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Math Help - Transcendental Theory, Slope of a line, and how Pi+e and -(e/Pi) is transcendental

  1. #1
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    Transcendental Theory, Slope of a line, and how Pi+e and -(e/Pi) is transcendental

    I need a place for ideas to be reviewed in some way and heard this may be a good place to start.

    I have always been interested in math and science, and would like to share some ideas I have about transcendental numbers. Pi is what got me interested, until I found out that almost all numbers share its transcendental properties, and that it is hard to prove that a certain number is transcendental, specifically the sums, products and powers of transcendental numbers such as Pi and e. It is a work in progress, and I would like to get some input on if I am stating everything correctly, and what I can do to iron out any errors.

    I appreciate any comments and professional criticism.


    Transcendental Slope


    Theorem


    The slope of a straight line may be transcendental.

    Proof

    The linear slope form of any number x may be produced by:

    m=(x/1)
    m=x

    If x is transcendental, then the slope of a line m is transcendental.

    Example

    Pi is proven to be transcendental by the Lindemann-Weierstrass Theorem

    m=(Pi/1)
    m=Pi

    Slope m is transcendental.

    Points on a linear line with Transcendental Slope

    For points lying on a linear line that has transcendental slope:


    1. No more than one algebraic point exists on a linear line with transcendental slope.
    • An algebraic point can be chosen as the origin of a line with transcendental slope.
      (An algebraic point is a point in which both its x and y coordinates are algebraic numbers.)
    • Two algebraic points on a line will determine an algebraic slope.
      (If the algebraic point is unknown, a formula is needed to determine if any algebraic point lies on a line with transcendental slope m, and what its coordinates may be.)


    2. For all points not algebraic, at least one of its coordinates must be transcendental.
    • Given points P1 and P2 where P1x ne P2x or P1y ne P2y, If P1 is algebraic, the x and/or y coordinate of P2 is transcendental.
    • Two algebraic points on a line will determine an algebraic slope, a contradiction to transcendental slope.


    3. For all points not algebraic, if one coordinate is algebraic, the other must be transcendental.
    • Given points P1 and P2 where P1x ne P2x or P1y ne P2y, If P1 is algebraic, the x and/or y coordinate of P2 is algebraic, the other must be transcendental.
    • Two algebraic points on a line will determine an algebraic slope, a contradiction to transcendental slope.

    Pi+e or -(e/Pi) is Transcendental

    Proof

    Using the linear equation of a straight line where x and y are coordinates of a point, m is the slope of the line, and b is the y-intercept:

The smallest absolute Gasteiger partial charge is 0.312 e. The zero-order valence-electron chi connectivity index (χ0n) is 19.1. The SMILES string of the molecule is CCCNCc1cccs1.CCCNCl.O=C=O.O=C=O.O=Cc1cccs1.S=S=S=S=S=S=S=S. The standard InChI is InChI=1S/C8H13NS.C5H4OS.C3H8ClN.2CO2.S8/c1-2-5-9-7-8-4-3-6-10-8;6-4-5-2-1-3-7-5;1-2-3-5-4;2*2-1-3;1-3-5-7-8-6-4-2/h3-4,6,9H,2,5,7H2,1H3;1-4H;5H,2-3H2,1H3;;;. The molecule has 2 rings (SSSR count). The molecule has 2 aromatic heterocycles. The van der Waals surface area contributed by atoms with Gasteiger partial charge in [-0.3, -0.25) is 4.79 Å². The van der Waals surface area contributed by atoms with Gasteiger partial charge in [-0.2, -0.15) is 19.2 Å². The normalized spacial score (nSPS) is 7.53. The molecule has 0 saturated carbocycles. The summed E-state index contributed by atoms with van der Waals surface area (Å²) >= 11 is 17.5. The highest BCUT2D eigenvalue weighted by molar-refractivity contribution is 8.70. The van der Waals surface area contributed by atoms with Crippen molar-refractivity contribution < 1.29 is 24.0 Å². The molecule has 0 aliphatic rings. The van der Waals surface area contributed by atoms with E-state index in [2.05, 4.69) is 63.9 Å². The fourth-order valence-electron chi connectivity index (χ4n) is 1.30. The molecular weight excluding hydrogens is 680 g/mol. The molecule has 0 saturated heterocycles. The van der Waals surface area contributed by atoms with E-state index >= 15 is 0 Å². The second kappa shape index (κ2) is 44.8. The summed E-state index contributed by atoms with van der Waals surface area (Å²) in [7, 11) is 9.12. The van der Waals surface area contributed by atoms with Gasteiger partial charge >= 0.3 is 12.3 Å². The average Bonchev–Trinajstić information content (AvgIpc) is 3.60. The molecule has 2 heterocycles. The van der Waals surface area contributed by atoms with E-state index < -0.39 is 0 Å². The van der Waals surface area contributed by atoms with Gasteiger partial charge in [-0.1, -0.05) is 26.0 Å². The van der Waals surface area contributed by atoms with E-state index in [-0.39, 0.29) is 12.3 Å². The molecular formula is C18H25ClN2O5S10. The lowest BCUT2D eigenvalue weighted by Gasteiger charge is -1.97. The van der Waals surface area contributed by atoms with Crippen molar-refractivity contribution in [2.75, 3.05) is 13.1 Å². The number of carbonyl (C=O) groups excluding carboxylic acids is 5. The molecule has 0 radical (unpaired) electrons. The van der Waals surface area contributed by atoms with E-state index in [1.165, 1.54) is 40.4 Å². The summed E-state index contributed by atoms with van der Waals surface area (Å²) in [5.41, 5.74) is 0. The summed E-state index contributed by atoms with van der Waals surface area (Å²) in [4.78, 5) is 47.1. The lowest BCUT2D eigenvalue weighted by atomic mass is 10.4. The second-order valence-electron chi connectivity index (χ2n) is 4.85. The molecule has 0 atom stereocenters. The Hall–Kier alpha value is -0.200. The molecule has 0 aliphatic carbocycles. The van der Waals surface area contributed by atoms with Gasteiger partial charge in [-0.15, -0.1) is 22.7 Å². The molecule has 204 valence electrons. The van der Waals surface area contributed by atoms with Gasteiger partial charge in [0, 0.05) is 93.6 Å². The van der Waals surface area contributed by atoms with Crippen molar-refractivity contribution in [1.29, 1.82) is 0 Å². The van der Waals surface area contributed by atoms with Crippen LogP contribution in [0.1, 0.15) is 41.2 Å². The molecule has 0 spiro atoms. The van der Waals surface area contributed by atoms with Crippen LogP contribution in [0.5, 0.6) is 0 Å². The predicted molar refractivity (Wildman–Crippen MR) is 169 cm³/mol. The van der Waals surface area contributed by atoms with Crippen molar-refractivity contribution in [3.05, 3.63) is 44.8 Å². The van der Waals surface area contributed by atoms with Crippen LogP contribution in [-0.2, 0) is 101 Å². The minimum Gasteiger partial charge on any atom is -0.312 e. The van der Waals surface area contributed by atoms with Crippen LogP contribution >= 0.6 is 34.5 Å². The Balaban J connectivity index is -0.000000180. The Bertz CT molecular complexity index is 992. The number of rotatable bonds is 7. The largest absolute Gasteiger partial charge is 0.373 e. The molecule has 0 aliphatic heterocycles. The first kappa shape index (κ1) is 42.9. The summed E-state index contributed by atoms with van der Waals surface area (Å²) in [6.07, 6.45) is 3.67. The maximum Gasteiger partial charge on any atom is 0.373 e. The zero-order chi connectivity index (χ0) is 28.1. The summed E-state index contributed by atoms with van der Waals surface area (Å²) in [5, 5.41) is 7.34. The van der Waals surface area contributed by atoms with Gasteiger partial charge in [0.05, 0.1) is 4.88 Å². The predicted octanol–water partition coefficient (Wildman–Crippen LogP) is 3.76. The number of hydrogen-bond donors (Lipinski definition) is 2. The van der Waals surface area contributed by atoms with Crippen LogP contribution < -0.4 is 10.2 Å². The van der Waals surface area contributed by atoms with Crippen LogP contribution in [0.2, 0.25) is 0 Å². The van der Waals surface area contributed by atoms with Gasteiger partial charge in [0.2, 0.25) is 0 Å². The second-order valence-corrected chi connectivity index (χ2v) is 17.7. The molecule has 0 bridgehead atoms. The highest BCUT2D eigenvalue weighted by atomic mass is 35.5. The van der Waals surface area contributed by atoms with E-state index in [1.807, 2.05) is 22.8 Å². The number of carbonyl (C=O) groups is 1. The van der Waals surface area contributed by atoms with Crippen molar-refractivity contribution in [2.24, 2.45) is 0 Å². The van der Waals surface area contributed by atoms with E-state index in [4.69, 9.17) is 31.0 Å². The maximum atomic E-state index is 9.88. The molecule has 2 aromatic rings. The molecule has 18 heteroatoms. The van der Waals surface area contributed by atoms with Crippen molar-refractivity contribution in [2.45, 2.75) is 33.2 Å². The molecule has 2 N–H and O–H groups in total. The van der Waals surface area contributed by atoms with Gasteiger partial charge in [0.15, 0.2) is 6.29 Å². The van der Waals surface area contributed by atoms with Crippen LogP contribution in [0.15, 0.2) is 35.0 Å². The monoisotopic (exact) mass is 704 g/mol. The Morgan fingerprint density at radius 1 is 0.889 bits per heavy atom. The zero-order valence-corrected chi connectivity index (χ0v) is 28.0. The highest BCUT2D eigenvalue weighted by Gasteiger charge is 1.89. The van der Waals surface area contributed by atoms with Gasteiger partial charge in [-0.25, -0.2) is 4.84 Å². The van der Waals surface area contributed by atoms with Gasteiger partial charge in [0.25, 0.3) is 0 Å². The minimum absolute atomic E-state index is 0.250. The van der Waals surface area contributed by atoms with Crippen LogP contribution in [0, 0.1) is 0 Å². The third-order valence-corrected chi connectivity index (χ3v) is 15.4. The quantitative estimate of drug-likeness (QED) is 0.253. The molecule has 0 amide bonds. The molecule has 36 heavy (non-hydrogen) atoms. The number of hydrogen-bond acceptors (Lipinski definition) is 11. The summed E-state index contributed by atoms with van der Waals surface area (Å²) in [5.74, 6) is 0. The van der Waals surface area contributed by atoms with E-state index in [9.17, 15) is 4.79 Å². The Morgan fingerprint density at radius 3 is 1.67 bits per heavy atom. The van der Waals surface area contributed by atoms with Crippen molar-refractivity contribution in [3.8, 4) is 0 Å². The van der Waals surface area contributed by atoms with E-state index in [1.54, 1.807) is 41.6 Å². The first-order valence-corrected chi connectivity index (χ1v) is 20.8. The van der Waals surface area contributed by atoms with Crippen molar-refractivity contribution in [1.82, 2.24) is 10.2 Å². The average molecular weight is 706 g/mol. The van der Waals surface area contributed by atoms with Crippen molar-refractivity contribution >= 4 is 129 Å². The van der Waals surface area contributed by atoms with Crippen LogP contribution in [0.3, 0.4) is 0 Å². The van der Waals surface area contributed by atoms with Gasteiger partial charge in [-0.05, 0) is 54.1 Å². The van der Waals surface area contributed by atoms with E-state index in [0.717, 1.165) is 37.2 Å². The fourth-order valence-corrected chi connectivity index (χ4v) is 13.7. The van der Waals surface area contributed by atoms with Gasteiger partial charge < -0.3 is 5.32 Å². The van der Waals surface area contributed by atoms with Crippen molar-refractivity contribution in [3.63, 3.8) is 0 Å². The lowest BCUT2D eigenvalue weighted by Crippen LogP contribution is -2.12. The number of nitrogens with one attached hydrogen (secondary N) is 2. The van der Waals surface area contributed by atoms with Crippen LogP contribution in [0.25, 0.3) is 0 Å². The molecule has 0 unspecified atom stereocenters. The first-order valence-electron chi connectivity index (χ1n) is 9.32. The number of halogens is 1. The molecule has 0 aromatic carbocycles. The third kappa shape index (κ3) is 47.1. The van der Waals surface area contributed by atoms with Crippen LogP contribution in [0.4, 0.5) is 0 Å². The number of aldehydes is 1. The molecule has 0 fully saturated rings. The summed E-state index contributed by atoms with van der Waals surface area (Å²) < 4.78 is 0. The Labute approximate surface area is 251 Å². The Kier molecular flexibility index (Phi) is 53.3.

y=mx+b (Slope Intercept Form)

    Both Pi and e are proven to be transcendental by the Lindemann-Weierstrass Theorem.

    If m=Pi, x=1, and b=e we can solve for y:

    y=(Pi/1)*1+e
    y=(Pi+e)

    The point x=1, y=(Pi + e) lies on a line with the transcendental slope of Pi.

    From "Points of a Transcendental Slope":
    3. For all points not algebraic, if one coordinate is algebraic, the other must be transcendental.

    We imply the coordinate y=(Pi + e) is transcendental because coordinate x=1 is algebraic.

    Under Investigation

    From Points of a Transcendental Slope:
    1. No more than one algebraic point exists on a line with Transcendental Slope.

    To imply "y=(Pi + e) is transcendental because x=1 is algebraic" one of the following conditions must be satisfied:


    • There is no algebraic point that lies on this line.
    • A point on this line other than x=1, y = (Pi + e) is algebraic.


    Further Applications

    Using slope intercept form, if m = Pi, y = 0, and b=e we can solve for x:

    0= (Pi/1)*x+e
    x= -(e/Pi)

    And thus:

    The point x= -(e/Pi), y=0 also lies on a line with the transcendental slope of Pi.

    Of the two points on the line with transcendental slope, coordinates x=1 and y=0 are algebraic.

    From Points of a Transcendental Slope:

    1. No more than one algebraic point exists on a line with Transcendental Slope.<br>
    3. For all points not algebraic, if one coordinate is algebraic, the other must be transcendental.

    One or both of the following coordinates:

    x= -(e/Pi) or y= Pi+e

    is transcendental.
    Last edited by madgadjt; April 1st 2012 at 10:09 PM.
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  2. #2
    Junior Member MathVideos's Avatar
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    Re: Transcendental Theory, Slope of a line, and how Pi+e and -(e/Pi) is transcendenta

    The last proof wouldn't really be considered a proof. If I understand correctly, you are trying to prove that all transcendental slopes will have one algebraic point, at the most. Giving an example is not sufficient proof of a for all statement.

    You might want to try a generic particular approach.
    Last edited by MathVideos; April 2nd 2012 at 04:37 AM.
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